After almost ten years of varying degrees of success, Darryl Worley’s latest album came out recently on Stroudavarious Records. It is produced by Jim ‘Moose’ Brown and Kevin ‘Swine’ Grantt, and Darryl himself wrote or co-wrote almost all the material. One of the few exceptions, ‘Tequila On Ice’, written by Rivers Rutherford and Marty Dodson, served as the lead single, but faltered outside the top 40. The lyric is rather silly, but the tune is pretty and Darryl gives it a sexy, sultry delivery which is very pleasing.
Somewhat surprisingly, Darryl has scored a hit single with the title track, reviewed last week by Meg. It’s not a bad song, and certainly more listenable than most of today’s chart fodder, although there is something of a disconnect between the friend’s troubles, and the cheery message of the chorus. Darryl sounds more sympathetic in ‘Slow Dancing With A Memory,’ which is, deplorably, repeated from his last album, but sees a heartbroken man lost in memories of his beloved, and drinking as ‘He Stopped Loving Her Today’ plays on the jukebox (it’s obviously a very high class bar with such a well stocked jukebox). The protagonist here tells the bartender to leave the poor guy alone.
My favorite track is the beaty opener, ‘Honky Tonk Life’, written by Marty Dodson and Sean Patrick McGraw. This good-humored account of life as a traveling musician feels very authentic in its depiction of the positive and negative aspects: he doesn’t know where they are, they misspell his name on the publicity,
“If we hurry they’ll feed us before we go on and I’ll work it out with the man
Sometimes the beer’s free and sometimes it’s half-price and sometimes there’s no beer at all…
I could quit all this road stuff, go back to my real life and put in a straight 9 to 5
But I love the neon and I love the people and I love the honky tonk life”
The most unusual track is ‘Don’t Show Up (If You Can’t Get Down)’. Darryl deserves some credit for trying something different, but I don’t think the result is entirely successful. The track is over six minutes long, and opens with a staged scene with Darryl’s producers (with whom he wrote the song) on the way to a party at Darryl’s house. For some reason, they call up Mel Tillis to get directions (“If…if…if… you’re in a hurry, you’d better ask somebody else”, he advises). Once the song proper has started, a bluesy party number of very limited lyrical interest, we get treated to guest vocals from, in sequence, Jamey Johnson, John Cowan (best known for his work with New Grass Revival), Bill Anderson (he addresses Mel Tillis, saying as the two oldest there, “I’m afraid if we get down, we might not be able to get up again”), Tillis, John Anderson, Steve Harwell (lead singer of a rock group called Smashmouth), and Ira Dean (late of Trick Pony). It then collapses into a series of one-liners and jokes. It’s funnier than Brad Paisley’s ventures into similar territory, but it feels like a wasted opportunity because the song at the heart of the track is just not good enough. I would have much preferred using Jamey Johnson or John Anderson as a serious duet partner on a good song, and Bill Anderson as a songwriting collaborator (although his interplay wth Mel Tillis in paritcular is genuinely fun). It sounds like everyone involved had a good time, but in the end, listening to this song, you feel like the only sober person at a party where absolutely every other person present is drunk.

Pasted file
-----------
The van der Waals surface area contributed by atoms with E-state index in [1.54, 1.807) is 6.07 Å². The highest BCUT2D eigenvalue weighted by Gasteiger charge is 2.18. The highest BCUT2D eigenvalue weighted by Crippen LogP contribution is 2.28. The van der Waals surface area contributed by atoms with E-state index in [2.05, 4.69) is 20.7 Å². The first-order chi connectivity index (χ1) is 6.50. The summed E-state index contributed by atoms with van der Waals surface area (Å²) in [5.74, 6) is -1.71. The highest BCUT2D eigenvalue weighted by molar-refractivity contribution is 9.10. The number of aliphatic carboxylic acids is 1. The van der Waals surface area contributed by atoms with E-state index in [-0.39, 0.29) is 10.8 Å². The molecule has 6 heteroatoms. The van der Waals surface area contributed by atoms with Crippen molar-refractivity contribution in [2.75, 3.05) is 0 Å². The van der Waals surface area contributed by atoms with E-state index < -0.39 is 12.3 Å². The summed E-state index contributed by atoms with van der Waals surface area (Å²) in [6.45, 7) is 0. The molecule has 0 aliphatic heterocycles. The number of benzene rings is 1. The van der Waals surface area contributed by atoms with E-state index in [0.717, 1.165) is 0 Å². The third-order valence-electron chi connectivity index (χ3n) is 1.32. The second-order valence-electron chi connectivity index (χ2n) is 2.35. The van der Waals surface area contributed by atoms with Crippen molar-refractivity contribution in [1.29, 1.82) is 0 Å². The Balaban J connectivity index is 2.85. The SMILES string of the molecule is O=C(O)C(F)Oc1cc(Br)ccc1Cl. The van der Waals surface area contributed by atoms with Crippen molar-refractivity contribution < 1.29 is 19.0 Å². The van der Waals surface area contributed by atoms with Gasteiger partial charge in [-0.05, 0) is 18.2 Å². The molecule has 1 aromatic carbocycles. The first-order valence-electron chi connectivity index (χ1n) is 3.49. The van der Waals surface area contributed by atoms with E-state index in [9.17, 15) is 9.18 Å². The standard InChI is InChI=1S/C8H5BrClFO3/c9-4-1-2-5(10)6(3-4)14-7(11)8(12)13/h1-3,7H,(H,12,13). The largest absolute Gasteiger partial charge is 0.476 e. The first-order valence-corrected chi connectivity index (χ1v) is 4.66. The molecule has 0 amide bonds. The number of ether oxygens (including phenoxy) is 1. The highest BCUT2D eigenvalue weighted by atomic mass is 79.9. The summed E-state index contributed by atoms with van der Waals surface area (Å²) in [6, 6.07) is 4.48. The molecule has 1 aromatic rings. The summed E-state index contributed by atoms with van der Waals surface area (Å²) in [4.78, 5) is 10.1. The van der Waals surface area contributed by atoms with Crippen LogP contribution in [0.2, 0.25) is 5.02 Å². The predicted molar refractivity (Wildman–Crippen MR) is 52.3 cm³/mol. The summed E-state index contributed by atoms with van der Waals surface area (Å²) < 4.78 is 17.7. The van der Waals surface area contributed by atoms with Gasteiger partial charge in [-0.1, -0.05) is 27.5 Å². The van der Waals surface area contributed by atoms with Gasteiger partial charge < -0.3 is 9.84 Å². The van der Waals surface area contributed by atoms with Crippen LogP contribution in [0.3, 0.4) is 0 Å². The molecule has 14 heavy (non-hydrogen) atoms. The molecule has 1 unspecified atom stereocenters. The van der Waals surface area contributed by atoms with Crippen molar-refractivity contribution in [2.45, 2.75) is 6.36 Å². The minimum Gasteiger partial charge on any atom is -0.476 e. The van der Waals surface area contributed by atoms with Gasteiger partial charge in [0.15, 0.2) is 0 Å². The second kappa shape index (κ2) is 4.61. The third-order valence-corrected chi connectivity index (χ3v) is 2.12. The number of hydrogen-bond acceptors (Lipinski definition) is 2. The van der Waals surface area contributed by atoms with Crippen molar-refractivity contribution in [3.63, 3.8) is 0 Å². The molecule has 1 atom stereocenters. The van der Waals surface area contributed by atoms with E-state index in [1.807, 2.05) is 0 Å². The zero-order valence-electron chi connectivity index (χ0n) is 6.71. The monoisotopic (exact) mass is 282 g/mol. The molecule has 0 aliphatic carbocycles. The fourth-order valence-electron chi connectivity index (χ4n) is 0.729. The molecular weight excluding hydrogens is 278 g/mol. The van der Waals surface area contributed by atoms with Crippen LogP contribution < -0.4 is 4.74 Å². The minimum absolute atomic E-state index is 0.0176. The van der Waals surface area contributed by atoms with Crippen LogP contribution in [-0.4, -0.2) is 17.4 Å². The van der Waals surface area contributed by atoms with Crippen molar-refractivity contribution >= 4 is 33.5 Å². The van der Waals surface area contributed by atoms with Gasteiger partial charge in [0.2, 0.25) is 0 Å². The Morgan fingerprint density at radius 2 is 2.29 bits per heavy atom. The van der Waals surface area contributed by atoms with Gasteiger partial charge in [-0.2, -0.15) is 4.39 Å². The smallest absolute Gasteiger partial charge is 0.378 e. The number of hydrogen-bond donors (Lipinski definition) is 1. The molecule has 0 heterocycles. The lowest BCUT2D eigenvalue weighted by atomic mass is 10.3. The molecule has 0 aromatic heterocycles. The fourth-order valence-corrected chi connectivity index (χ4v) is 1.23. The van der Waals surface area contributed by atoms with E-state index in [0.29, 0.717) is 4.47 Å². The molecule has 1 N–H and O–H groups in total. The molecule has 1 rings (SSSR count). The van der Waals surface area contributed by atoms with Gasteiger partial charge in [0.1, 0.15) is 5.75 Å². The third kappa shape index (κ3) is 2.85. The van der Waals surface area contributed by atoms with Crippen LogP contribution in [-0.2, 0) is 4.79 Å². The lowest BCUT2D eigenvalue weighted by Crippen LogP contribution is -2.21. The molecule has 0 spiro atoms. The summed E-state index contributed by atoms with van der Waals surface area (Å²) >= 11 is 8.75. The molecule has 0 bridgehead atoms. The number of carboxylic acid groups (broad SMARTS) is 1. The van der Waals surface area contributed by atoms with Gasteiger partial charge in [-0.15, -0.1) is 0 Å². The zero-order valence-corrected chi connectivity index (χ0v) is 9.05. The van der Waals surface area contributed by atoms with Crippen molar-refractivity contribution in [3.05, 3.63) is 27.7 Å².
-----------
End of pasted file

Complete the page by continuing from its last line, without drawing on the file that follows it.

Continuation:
‘You Never Know’, written by members of Shenandoah and apprently inspired by the death of a bandmate, is quite a touching expresson of the message that you need to bury those hatchets today, because you don’t know when it may be too late.
The rest of the material leans to the generic. The southern rock ‘Doin’ What’s Right’ offers standardised Advice From Dad:
“Don’t sell out, don’t you compromise,
If it’s something you believe in, son, you may have to fight
You can’t go wrong when you’re doin’ what’s right.”
‘Best Of Both Worlds’ is an unimaginative love song, competently sung but boring, about the kind of girl who is “like an angel with a wild side” (a walking cliche, in other words). Although the lyric is nothing special, I quite liked ‘Everyday Love’, written by Darryl with Wynn Varble and Don Poythress. ‘Nothing But Money’, written with producer Brown and Steve Leslie is not a bad song (on the topic of money not buying love or happiness) but is horribly produced. ‘Messed Up In Memphis’ is not bad, but the blues-influenced groove and tune work better than the lyrics.
I have really liked some of Darryl’s past work, and overall, I was a little disappointed by this release.
Overall grade: C